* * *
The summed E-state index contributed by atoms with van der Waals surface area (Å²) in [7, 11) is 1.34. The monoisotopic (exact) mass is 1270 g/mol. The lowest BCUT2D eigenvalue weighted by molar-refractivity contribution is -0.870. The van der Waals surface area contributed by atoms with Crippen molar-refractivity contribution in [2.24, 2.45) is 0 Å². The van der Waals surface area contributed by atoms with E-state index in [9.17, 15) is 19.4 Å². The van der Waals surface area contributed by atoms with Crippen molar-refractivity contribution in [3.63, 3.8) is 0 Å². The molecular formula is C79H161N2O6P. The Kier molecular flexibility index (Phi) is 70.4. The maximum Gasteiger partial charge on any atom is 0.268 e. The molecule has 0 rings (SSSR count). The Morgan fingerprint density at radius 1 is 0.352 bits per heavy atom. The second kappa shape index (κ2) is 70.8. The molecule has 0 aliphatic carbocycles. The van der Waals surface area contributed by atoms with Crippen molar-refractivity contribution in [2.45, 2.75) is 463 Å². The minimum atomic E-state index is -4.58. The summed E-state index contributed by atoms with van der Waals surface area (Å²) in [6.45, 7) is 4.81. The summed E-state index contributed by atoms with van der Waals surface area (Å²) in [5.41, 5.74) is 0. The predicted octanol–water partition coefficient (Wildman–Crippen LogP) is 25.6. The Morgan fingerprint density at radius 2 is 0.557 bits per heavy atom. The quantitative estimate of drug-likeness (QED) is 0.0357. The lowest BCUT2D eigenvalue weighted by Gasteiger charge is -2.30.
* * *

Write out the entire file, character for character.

The summed E-state index contributed by atoms with van der Waals surface area (Å²) in [7, 11) is 1.34. The monoisotopic (exact) mass is 1270 g/mol. The lowest BCUT2D eigenvalue weighted by molar-refractivity contribution is -0.870. The van der Waals surface area contributed by atoms with Crippen molar-refractivity contribution in [2.24, 2.45) is 0 Å². The van der Waals surface area contributed by atoms with E-state index in [9.17, 15) is 19.4 Å². The van der Waals surface area contributed by atoms with Crippen molar-refractivity contribution in [3.63, 3.8) is 0 Å². The molecular formula is C79H161N2O6P. The Kier molecular flexibility index (Phi) is 70.4. The maximum Gasteiger partial charge on any atom is 0.268 e. The molecule has 0 rings (SSSR count). The Morgan fingerprint density at radius 1 is 0.352 bits per heavy atom. The second kappa shape index (κ2) is 70.8. The molecule has 0 aliphatic carbocycles. The van der Waals surface area contributed by atoms with Crippen molar-refractivity contribution in [2.45, 2.75) is 463 Å². The minimum atomic E-state index is -4.58. The summed E-state index contributed by atoms with van der Waals surface area (Å²) in [6.45, 7) is 4.81. The summed E-state index contributed by atoms with van der Waals surface area (Å²) in [5.41, 5.74) is 0. The predicted octanol–water partition coefficient (Wildman–Crippen LogP) is 25.6. The Morgan fingerprint density at radius 2 is 0.557 bits per heavy atom. The quantitative estimate of drug-likeness (QED) is 0.0357. The lowest BCUT2D eigenvalue weighted by Gasteiger charge is -2.30.